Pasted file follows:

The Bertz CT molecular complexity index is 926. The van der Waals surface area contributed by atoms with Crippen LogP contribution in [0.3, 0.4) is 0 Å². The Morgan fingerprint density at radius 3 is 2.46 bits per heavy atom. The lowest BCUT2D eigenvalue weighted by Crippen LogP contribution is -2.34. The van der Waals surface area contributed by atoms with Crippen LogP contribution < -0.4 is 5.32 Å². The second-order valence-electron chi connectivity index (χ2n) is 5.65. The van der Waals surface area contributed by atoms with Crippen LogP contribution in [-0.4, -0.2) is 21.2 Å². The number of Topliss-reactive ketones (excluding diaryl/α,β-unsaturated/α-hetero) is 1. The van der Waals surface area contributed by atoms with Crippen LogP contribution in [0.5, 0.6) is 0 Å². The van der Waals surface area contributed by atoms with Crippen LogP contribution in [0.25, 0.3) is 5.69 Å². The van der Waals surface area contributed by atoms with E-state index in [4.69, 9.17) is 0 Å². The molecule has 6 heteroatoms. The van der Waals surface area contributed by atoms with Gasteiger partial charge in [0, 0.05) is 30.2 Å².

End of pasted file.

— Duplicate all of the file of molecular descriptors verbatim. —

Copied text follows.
The Bertz CT molecular complexity index is 926. The van der Waals surface area contributed by atoms with Crippen LogP contribution in [0.3, 0.4) is 0 Å². The Morgan fingerprint density at radius 3 is 2.46 bits per heavy atom. The lowest BCUT2D eigenvalue weighted by Crippen LogP contribution is -2.34. The van der Waals surface area contributed by atoms with Crippen LogP contribution < -0.4 is 5.32 Å². The second-order valence-electron chi connectivity index (χ2n) is 5.65. The van der Waals surface area contributed by atoms with Crippen LogP contribution in [-0.4, -0.2) is 21.2 Å². The number of Topliss-reactive ketones (excluding diaryl/α,β-unsaturated/α-hetero) is 1. The van der Waals surface area contributed by atoms with Crippen LogP contribution in [0.5, 0.6) is 0 Å². The van der Waals surface area contributed by atoms with Crippen LogP contribution in [0.25, 0.3) is 5.69 Å². The van der Waals surface area contributed by atoms with E-state index in [4.69, 9.17) is 0 Å². The molecule has 6 heteroatoms. The van der Waals surface area contributed by atoms with Gasteiger partial charge in [0, 0.05) is 30.2 Å².